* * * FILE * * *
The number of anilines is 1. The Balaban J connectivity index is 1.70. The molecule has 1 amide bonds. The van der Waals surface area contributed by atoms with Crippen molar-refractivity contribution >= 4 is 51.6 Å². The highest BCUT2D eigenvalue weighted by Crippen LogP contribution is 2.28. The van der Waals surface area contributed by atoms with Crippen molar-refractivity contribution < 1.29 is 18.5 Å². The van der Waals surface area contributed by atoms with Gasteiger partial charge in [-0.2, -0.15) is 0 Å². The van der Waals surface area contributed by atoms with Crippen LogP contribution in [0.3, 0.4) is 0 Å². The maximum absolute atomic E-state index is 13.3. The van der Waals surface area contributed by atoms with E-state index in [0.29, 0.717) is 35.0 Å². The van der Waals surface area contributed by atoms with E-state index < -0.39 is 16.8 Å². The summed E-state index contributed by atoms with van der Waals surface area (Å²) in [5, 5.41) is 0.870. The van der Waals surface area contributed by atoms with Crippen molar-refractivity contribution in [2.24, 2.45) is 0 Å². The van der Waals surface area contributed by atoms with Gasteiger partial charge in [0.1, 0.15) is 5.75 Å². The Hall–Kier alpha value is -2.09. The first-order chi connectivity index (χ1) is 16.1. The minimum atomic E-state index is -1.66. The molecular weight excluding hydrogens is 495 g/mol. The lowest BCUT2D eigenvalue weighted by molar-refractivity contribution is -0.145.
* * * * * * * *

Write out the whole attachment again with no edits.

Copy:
The number of anilines is 1. The Balaban J connectivity index is 1.70. The molecule has 1 amide bonds. The van der Waals surface area contributed by atoms with Crippen molar-refractivity contribution >= 4 is 51.6 Å². The highest BCUT2D eigenvalue weighted by Crippen LogP contribution is 2.28. The van der Waals surface area contributed by atoms with Crippen molar-refractivity contribution < 1.29 is 18.5 Å². The van der Waals surface area contributed by atoms with Gasteiger partial charge in [-0.2, -0.15) is 0 Å². The van der Waals surface area contributed by atoms with Crippen LogP contribution in [0.3, 0.4) is 0 Å². The maximum absolute atomic E-state index is 13.3. The van der Waals surface area contributed by atoms with E-state index in [0.29, 0.717) is 35.0 Å². The van der Waals surface area contributed by atoms with E-state index < -0.39 is 16.8 Å². The summed E-state index contributed by atoms with van der Waals surface area (Å²) in [5, 5.41) is 0.870. The van der Waals surface area contributed by atoms with Crippen molar-refractivity contribution in [2.24, 2.45) is 0 Å². The van der Waals surface area contributed by atoms with Gasteiger partial charge in [0.1, 0.15) is 5.75 Å². The Hall–Kier alpha value is -2.09. The first-order chi connectivity index (χ1) is 16.1. The minimum atomic E-state index is -1.66. The molecular weight excluding hydrogens is 495 g/mol. The lowest BCUT2D eigenvalue weighted by molar-refractivity contribution is -0.145.